Liver Transplant Surgery Procedure

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Liver Transplant Surgery Operating Room Procedure

written by: Emjay Annavi Baclay • edited by: Emma Lloyd • updated: 7/27/2010

For a patient who has been advised to undergo liver transplantation, knowledge on the details of the liver transplant surgery operating room procedure will help him go about the process of making an informed choice, not to mention lowering anxiety levels and eradicating the fear of the unknown.

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    Liver Transplant Surgery Operating Room Procedure

    The preceding steps before the actual procedure entail the patient to go to a pre-operative nursing unit. The nurse will review the patient’s chart and ensure that all paperwork is organized. Before any anaesthesia-related medication is given, and before the liver transplant surgery begins, verifications will have to be established.

    Both the donor and recipient are led to their respective operating rooms, which are generally adjacent to each other. Preparative measures are done, such as taking of vital signs, preparation of the skin for surgery, and administration of anaesthesia. This phase may last for 2 hours prior to the actual surgery.

    Surgery is started, which normally lasts for at least 6 hours. Initial measures include monitoring the patient’s heart and blood pressure, inspecting the donor liver, and creating markings for the structures that need to be connected as the surgery takes place. After the initial inspection and monitoring, the liver transplant surgery progresses as the surgeon performs an incision on the rib cage area and sometimes including the abdominal area. Once the abdominal cavity is opened, the surgeon uses certain tools to cut the four blood vessels connected to the liver, and makes use of clamps to impede blood flow that is being supplied to the liver. The liver is then detached from connecting arteries and veins, and finally removed.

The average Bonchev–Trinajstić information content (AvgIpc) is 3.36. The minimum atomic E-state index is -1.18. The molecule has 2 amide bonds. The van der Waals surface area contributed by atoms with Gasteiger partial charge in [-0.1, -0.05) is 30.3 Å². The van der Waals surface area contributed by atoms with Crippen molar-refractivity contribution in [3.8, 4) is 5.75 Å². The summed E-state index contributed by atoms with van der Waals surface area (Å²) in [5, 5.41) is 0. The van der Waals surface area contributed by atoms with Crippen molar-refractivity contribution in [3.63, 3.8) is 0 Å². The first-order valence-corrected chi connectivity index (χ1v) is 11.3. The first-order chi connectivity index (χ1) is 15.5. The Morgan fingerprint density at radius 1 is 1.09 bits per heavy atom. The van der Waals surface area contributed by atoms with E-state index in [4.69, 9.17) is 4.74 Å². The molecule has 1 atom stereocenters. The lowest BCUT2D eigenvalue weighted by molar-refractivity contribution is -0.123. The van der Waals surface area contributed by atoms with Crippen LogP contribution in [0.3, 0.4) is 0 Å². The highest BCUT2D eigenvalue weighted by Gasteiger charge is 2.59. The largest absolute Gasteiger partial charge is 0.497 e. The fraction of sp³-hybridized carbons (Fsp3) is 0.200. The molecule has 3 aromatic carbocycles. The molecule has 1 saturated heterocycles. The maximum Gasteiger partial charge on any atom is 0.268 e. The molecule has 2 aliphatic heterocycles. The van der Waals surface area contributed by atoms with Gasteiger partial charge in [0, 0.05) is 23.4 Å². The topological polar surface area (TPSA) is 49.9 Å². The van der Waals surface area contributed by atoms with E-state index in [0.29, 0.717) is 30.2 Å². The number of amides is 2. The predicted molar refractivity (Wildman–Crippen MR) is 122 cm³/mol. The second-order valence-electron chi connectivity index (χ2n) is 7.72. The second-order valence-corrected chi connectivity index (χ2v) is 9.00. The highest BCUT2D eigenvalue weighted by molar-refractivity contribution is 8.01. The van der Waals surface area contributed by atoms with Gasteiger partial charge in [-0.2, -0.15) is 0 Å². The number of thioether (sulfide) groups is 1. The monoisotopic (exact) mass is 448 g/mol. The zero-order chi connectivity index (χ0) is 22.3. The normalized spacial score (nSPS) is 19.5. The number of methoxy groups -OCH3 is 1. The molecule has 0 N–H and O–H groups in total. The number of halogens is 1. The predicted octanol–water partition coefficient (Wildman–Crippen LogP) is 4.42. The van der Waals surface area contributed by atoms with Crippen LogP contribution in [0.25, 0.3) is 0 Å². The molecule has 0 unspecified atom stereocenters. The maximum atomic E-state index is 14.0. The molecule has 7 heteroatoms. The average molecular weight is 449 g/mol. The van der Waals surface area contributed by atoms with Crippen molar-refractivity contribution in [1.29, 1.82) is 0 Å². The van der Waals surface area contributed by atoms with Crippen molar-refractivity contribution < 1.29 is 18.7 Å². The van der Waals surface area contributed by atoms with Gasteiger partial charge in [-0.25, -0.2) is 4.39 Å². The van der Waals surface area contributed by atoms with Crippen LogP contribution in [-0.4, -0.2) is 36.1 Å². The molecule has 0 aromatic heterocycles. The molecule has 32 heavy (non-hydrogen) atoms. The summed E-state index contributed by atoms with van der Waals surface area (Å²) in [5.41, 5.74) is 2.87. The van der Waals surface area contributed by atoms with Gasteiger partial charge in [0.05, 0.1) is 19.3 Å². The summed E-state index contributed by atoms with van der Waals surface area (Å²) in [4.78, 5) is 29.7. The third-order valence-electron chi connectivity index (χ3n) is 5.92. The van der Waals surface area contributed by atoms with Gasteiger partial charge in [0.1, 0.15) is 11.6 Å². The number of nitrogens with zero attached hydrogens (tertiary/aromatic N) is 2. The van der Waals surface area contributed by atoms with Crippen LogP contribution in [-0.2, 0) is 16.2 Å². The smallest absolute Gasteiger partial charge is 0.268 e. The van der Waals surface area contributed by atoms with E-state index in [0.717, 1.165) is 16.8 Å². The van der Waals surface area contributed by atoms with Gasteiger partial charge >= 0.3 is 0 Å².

The donated liver is placed on the same position as the recipient’s. Next step would be to connect the recipient vessels to donor vessels. The bile duct, a tube used for draining the liver of bile, of the donor liver will also be connected to the bile duct of the recipient patient’s liver. The blockade that was earlier used to hinder blood flow is removed in order for the flow to resume. This phase warrants close monitoring towards the healthy liver to see if the donated organ is functioning as it should.

    Once the new organ’s functionality has been ensured, the surgeon removes the clamps applied to the chest cavity, and then proceeds to use surgical staples on the incision. These staples will be retained for at least 2 weeks. It must be noted that liver transplant surgery operating room procedure may vary from one hospital to another, but these are the typical parts of the process.

    After the surgery has ended, post-operative measures take place, which focuses on the patient’s rest period for a couple of days.

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    The Surgical Team

    Each patient has his own set of surgical team to attend to him, consisting of the surgeon, transplant coordinator, hepatologist, nurses, and medical technicians that will work together to ensure that the liver transplant surgery operating room procedure flows smoothly.

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    Preservative Measures for the Donor Liver

    Prior to being positioned and finally placed into the recipient’s body during the procedure, the donor liver tissue is removed by the surgeon from a specialized ice packaging. The donated liver is stored in cooled saline solution for the purpose of preserving it for up until 8 hours. This preservation method is a crucial part of the liver transplant surgery operating room procedure because it allows key medical people to carry out tests that ensure the required and necessary match of the donor’s liver to the recipient.

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